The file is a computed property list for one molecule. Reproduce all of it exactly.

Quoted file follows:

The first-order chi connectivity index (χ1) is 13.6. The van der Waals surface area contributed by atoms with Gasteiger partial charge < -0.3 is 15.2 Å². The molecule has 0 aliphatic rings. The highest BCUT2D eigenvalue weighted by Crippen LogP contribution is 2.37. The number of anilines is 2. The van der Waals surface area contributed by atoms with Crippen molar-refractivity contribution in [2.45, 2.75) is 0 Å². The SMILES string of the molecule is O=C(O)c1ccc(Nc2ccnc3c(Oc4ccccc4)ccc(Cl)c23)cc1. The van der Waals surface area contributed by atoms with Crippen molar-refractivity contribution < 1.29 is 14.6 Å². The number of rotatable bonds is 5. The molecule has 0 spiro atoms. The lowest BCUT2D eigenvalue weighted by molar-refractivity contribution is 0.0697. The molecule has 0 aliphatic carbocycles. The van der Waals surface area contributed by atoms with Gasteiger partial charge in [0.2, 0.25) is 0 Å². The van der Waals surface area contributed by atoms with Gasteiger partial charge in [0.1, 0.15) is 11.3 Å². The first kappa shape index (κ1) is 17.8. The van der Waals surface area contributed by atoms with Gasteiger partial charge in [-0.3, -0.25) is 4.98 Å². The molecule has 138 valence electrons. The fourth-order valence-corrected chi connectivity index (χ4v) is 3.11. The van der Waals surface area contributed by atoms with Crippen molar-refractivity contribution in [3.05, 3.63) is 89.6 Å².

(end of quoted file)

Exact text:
The first-order chi connectivity index (χ1) is 13.6. The van der Waals surface area contributed by atoms with Gasteiger partial charge < -0.3 is 15.2 Å². The molecule has 0 aliphatic rings. The highest BCUT2D eigenvalue weighted by Crippen LogP contribution is 2.37. The number of anilines is 2. The van der Waals surface area contributed by atoms with Crippen molar-refractivity contribution in [2.45, 2.75) is 0 Å². The SMILES string of the molecule is O=C(O)c1ccc(Nc2ccnc3c(Oc4ccccc4)ccc(Cl)c23)cc1. The van der Waals surface area contributed by atoms with Crippen molar-refractivity contribution < 1.29 is 14.6 Å². The number of rotatable bonds is 5. The molecule has 0 spiro atoms. The lowest BCUT2D eigenvalue weighted by molar-refractivity contribution is 0.0697. The molecule has 0 aliphatic carbocycles. The van der Waals surface area contributed by atoms with Gasteiger partial charge in [0.2, 0.25) is 0 Å². The van der Waals surface area contributed by atoms with Gasteiger partial charge in [0.1, 0.15) is 11.3 Å². The first kappa shape index (κ1) is 17.8. The van der Waals surface area contributed by atoms with Gasteiger partial charge in [-0.3, -0.25) is 4.98 Å². The molecule has 138 valence electrons. The fourth-order valence-corrected chi connectivity index (χ4v) is 3.11. The van der Waals surface area contributed by atoms with Crippen molar-refractivity contribution in [3.05, 3.63) is 89.6 Å².